If you can ride comfortably solo at 16 mph then you can ride comfortably while drafting at 17 or 18 while on the flats. The rider at the head of the line might be able to ride at 19 all day. Thus a ride listed at a certain pace can accommodate different levels of riders. But to keep the ride together you will have to drop the pace on climbs. A combination of paceline/ drafting skills and a lighter bike can allow you to extend your range. By keeping your time out front of the group to seconds rather than minutes, or just staying in the middle or back of the pack while drafting you can stay inside your ability and not go into the red zone. Just as speed on the flats is determined by air resisitance, speed on ascending is a factor of power and weight. By having a lighter bike you will have an advantage of staying with the group as it climbs. Just how much lighter you might need for any given speed remains a question which you will have to work out yourself. By lighter bike I also mean weight in water, saddle bag, clothes, etc. If you are 200 pounds and you think a lighter bike is going to make a significant difference on hill climbs your current bike better weigh at least 45 pounds.

A paceline is in essence a gestalt phenomenon. It moves faster than any of its members can. However, you don't have to be in a paceline to take advantage of its virtues. You do have to be comfortable drafting. And those around you have to be comfortable with it too.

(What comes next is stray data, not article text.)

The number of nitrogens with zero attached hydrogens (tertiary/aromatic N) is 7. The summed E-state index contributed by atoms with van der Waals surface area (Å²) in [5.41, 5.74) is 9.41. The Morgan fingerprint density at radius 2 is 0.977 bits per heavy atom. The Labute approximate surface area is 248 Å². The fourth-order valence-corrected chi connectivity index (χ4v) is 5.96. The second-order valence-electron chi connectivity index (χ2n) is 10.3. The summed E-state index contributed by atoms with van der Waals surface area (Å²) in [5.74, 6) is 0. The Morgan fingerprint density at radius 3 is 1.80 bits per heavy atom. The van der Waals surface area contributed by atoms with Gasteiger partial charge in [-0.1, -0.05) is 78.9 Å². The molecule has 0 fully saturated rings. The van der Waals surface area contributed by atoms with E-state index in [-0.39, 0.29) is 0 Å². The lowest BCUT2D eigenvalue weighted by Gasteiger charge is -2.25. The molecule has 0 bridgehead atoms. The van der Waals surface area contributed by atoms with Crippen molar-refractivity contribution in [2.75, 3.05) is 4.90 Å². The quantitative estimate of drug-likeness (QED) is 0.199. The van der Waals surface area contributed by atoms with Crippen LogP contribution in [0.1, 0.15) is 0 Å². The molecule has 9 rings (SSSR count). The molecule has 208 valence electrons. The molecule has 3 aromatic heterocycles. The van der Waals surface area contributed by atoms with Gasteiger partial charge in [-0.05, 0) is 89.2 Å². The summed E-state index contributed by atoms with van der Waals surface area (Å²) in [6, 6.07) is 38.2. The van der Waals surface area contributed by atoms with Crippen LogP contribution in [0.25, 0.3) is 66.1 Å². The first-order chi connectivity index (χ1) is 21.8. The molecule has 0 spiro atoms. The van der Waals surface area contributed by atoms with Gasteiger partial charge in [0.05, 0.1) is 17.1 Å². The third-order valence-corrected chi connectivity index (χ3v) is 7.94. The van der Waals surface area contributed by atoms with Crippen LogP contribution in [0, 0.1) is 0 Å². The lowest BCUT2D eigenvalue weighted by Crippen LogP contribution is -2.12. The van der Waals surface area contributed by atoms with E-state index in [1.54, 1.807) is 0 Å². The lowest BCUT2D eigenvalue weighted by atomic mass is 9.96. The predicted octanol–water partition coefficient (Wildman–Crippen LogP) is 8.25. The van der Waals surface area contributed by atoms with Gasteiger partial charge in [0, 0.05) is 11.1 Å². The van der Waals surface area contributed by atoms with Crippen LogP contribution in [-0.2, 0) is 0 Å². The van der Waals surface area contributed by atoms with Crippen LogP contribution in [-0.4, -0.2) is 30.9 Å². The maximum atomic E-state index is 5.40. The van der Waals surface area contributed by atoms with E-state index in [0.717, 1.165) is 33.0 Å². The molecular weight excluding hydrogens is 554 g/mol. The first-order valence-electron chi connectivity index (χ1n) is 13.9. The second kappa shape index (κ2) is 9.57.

A group which gains speed gradually from stops, doesn't break up at stops and lights, slows to maintain an even effort on climbs and tries to accommodate members who are less up to the task, can make the difference between a great shared experience and a disappointment.

The NYCC ranges from the occasional rider to the competitive. Sure you are going to have a better day on 2 wheels if you are aerobically fit, weigh in at the lower range of your size group, have trained for power output, have paceline skills and ride a light machine. But you can work around the problem and still have a great day by riding smarter in a group which is rider friendly.

Anonymous's picture
Jay (not verified)
being a ride leader with 15-20 people is not easy

"1. Everytime I checked my speedometer we were going no more than 16-16.9, except for downhills. It is possible that my speedometer is out of synch but everytime I have passed a police speed check which said ""You are Going---mph"", my speedometer was exactly the same as the sign.

2. Ellen was officially designated as sweep. I specifically told her that we would periodically wait at designated places, such as over the bridge, at the Alpine Police Station., etc.for any slower cyclists. We continued to do this for one or two more times until it became apparent that all the group members were keeping up. As it turned out the group functioned in synch, we had no problems with people falling off, once we got over the bridge.

3. I agree with truth in advertising and on one ride someone complained to me about the pace and I did hold it down with the result that half the group jumped off the front never to be seen again. Anyone who has led a ride can say that when you have a ride with 17 or 18 strong riders eager to go (& at this time of the year they have built up their strength) it is difficult to hold them back because of one or two slower riders.